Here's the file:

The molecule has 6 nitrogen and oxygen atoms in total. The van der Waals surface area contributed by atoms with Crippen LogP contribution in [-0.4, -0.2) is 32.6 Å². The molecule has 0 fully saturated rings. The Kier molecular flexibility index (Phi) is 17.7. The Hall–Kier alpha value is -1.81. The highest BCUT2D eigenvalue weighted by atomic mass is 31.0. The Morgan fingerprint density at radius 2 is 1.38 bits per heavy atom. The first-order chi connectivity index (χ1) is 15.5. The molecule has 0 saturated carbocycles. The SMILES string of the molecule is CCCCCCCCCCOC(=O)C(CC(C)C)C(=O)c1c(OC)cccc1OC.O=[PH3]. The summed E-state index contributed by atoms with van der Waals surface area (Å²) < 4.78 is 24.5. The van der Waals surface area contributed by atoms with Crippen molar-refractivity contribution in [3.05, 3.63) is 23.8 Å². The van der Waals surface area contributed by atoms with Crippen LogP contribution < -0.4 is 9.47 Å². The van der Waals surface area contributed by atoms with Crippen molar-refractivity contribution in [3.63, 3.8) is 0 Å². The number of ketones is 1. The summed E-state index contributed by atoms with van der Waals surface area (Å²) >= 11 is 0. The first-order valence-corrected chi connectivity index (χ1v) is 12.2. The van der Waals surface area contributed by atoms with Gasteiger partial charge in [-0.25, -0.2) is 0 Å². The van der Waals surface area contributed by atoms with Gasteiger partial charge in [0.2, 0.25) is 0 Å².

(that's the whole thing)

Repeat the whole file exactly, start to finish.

The molecule has 6 nitrogen and oxygen atoms in total. The van der Waals surface area contributed by atoms with Crippen LogP contribution in [-0.4, -0.2) is 32.6 Å². The molecule has 0 fully saturated rings. The Kier molecular flexibility index (Phi) is 17.7. The Hall–Kier alpha value is -1.81. The highest BCUT2D eigenvalue weighted by atomic mass is 31.0. The Morgan fingerprint density at radius 2 is 1.38 bits per heavy atom. The first-order chi connectivity index (χ1) is 15.5. The molecule has 0 saturated carbocycles. The SMILES string of the molecule is CCCCCCCCCCOC(=O)C(CC(C)C)C(=O)c1c(OC)cccc1OC.O=[PH3]. The summed E-state index contributed by atoms with van der Waals surface area (Å²) < 4.78 is 24.5. The van der Waals surface area contributed by atoms with Crippen molar-refractivity contribution in [3.05, 3.63) is 23.8 Å². The van der Waals surface area contributed by atoms with Crippen LogP contribution < -0.4 is 9.47 Å². The van der Waals surface area contributed by atoms with Crippen molar-refractivity contribution in [3.63, 3.8) is 0 Å². The number of ketones is 1. The summed E-state index contributed by atoms with van der Waals surface area (Å²) >= 11 is 0. The first-order valence-corrected chi connectivity index (χ1v) is 12.2. The van der Waals surface area contributed by atoms with Gasteiger partial charge in [-0.25, -0.2) is 0 Å². The van der Waals surface area contributed by atoms with Gasteiger partial charge in [0.2, 0.25) is 0 Å².